40-47 The security and presumption of fools destroy them. Nothing can excel the humility, faith, and piety which appear in David's words. He expressed his assured expectation of success; he gloried in his mean appearance and arms, that the victory might be ascribed to the Lord alone.

48-58 See how frail and uncertain life is, even when a man thinks himself best fortified; how quickly, how easily, and by how small a matter, the passage may be opened for life to go out, and death to enter! Let not the strong man glory in his strength, nor the armed man in his armour. God resists the proud, and pours contempt on those who defy him and his people. No one ever hardened his heart against God and prospered. The history is recorded, that all may exert themselves for the honour of God, and the support of his cause, with bold and unshaken reliance on him. There is one conflict in which all the followers of the Lamb are, and must be engaged; one enemy, more formidable than Goliath, still challenges the armies of Israel. But "resist the devil, and he will flee from you." Go forth to battle with the faith of David, and the powers of darkness shall not stand against you. But how often is the Christian foiled through an evil heart of unbelief!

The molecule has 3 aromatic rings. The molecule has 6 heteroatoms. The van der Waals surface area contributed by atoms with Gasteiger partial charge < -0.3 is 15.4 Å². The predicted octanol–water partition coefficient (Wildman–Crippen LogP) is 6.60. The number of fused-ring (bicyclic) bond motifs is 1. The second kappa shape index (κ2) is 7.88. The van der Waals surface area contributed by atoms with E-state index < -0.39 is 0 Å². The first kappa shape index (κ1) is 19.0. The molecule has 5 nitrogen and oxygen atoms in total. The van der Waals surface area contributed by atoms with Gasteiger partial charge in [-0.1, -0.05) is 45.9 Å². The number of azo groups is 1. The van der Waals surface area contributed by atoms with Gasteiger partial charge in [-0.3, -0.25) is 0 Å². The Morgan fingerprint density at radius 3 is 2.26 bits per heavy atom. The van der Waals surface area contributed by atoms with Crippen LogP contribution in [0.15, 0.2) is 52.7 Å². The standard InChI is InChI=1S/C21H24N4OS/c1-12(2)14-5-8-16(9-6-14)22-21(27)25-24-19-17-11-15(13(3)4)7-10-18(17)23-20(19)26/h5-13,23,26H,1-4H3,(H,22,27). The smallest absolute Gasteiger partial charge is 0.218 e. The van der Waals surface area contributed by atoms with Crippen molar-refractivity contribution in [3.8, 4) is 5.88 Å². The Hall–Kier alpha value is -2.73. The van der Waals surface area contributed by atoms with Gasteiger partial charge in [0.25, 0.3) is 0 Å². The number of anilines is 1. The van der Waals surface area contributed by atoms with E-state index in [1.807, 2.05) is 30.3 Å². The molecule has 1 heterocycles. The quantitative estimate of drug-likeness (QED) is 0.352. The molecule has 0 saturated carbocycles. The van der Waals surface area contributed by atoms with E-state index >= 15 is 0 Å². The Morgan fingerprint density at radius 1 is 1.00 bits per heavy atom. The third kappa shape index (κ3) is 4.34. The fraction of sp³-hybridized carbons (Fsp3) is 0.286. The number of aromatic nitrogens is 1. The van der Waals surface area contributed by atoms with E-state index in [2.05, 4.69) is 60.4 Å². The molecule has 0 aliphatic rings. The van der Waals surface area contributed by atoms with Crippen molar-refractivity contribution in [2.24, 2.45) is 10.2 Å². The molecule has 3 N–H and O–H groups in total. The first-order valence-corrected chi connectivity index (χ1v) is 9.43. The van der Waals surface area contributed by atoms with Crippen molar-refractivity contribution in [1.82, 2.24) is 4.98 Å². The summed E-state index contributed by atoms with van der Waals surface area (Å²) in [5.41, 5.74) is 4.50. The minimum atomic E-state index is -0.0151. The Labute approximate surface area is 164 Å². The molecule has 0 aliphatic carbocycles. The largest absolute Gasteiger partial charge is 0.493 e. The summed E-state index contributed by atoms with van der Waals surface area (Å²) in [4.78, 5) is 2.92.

Commentary by Matthew Henry, 1710.